Up until about two days ago, Eastman Kodak (NYSE: KODK) looked like one of the biggest dogs the stock market had ever known. It was trading in a woefully steady pattern, and not doing much of anything. What a difference a $765 million loan from the federal government makes, though, as the company's stock more than tripled to hit a new 30-month high on the strength of that sudden influx of capital.
Literally, What a Difference a Day Makes
For the last year, the company has been trading in a tight range between $2 a share and $4 a share, and not even the massive sell-off action from the coronavirus pandemic was enough to bump this company in any real direction as it only dipped down to $1.59 a share on March 20.
Then, seemingly out of nowhere, the company announced it was getting a loan from the federal government to do something that many likely didn't even think Eastman Kodak actually did: produce ingredients for generic drugs.
The addition of the $765 million was enough to more than triple the company's market capitalization, bringing it to what was described as a “30-month high” of nearly $350 million. The gains didn't end there, either; reports noted the premarket trading earlier today bumped the stock up another 66%, and as of this writing, gains had not yet stopped with the company now reporting a share price of $21.31, well off yesterday's close of $7.95.
Rationalizing the Loan
The word from the Trump Administration said that the move was “one of the most important deals in the history of US pharmaceutical industries,” and was staged under the Defense Production Act. This was the 33rd such time the Act had been used, and represents a potentially huge new gain for the US.
Reports noted that this represented the first time something like this had happened, and with it, there's a whole new and wholly local supplier of active pharmaceutical ingredients for a range of medications, including some coronavirus treatments.
Kodak, for its part, noted that the components it produces are classified as “essential”, but haven't really been produced much, to the point where there are actually “chronic national shortages” on these, as the Food and Drug Administration (FDA) considers the term. Kodak is planning to use the new loan to expand operations in Rochester and St. Paul, launching the new Kodak Pharmaceuticals line to act as a kind of umbrella for the whole operation. Reports even noted that, eventually, this line of business could account for more than a third of Kodak's overall business.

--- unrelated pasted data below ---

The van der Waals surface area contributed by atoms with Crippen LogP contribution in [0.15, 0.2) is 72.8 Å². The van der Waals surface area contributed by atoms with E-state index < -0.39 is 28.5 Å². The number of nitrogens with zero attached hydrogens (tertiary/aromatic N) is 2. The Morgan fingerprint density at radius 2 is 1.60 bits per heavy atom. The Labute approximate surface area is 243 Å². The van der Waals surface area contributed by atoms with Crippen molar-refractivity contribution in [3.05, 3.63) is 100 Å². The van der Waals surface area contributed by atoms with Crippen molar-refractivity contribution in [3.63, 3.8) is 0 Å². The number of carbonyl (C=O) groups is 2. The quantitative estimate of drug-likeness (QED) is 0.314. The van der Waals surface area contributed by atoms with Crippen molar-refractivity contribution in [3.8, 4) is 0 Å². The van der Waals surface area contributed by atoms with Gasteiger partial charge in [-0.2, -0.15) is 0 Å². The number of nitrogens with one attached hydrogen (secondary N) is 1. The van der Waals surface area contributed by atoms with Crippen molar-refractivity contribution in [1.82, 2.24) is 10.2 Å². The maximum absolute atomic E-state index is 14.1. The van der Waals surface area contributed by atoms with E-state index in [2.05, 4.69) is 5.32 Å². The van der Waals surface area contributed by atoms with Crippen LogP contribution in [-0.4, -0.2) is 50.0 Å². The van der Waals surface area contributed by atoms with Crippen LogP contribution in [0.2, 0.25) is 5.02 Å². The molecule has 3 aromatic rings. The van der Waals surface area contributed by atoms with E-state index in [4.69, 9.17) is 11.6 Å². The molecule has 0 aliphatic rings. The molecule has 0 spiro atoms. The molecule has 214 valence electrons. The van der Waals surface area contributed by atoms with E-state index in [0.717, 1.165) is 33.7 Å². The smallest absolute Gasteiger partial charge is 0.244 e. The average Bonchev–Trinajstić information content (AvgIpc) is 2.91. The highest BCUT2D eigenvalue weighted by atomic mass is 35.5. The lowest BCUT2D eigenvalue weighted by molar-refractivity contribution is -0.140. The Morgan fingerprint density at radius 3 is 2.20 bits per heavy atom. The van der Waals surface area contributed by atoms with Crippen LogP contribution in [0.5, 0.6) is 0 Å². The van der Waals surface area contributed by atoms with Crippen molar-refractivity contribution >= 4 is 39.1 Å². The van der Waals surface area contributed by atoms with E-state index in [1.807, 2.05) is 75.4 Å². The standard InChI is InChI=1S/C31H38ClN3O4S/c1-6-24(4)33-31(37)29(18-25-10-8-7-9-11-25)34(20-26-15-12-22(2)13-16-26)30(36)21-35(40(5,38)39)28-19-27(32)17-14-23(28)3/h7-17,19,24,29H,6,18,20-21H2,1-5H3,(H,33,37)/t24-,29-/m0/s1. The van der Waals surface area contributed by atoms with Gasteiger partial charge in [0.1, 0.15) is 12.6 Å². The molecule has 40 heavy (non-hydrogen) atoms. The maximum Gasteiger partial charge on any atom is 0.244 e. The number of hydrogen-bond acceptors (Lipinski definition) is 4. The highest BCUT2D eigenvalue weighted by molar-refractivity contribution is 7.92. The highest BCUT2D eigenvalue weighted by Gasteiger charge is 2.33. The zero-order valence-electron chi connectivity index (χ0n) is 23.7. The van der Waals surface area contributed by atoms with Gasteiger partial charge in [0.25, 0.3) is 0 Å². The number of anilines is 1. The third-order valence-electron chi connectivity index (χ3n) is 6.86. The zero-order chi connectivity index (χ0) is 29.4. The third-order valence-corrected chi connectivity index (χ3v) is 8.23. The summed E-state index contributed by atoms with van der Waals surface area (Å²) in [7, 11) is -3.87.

Is It Worth Getting In?
The immediate question that likely follows a development like this is, is it time to get in? Given that the stock has already gone up around 10-fold already, it would be easy to think that maybe the “explosive growth” stage has passed. That would probably be accurate; another 10-fold growth period for Eastman Kodak is probably out of line. With the company expected to offer up earnings data sometime around August 13, there likely won't be much to report aside from this by then.
The company has a real potential to be a generic drug workhorse, which isn't a particularly flashy business but could be a cash cow going forward. Being a leading producer of ingredients considered to be in “chronic national shortage”, especially amid an increasing chorus of “buy American” coming into play, could be fairly lucrative if unremarkable business.
The chances of further big gains seem comparatively limited. The chances of some profit-taking coming up in the next couple of weeks seem fairly likely, especially as it will likely be clear by earnings reports that the company doesn't have much of a followup since getting this massive loan.
However, Eastman Kodak may be positioning itself to be a major new supplier of drug components that were formerly difficult to get in the US, and that could be just the fuel this company needs to make regular, steady profits of the kind that fuel retirement savings going forward. This should be one to watch over the next few weeks for a better entry point.
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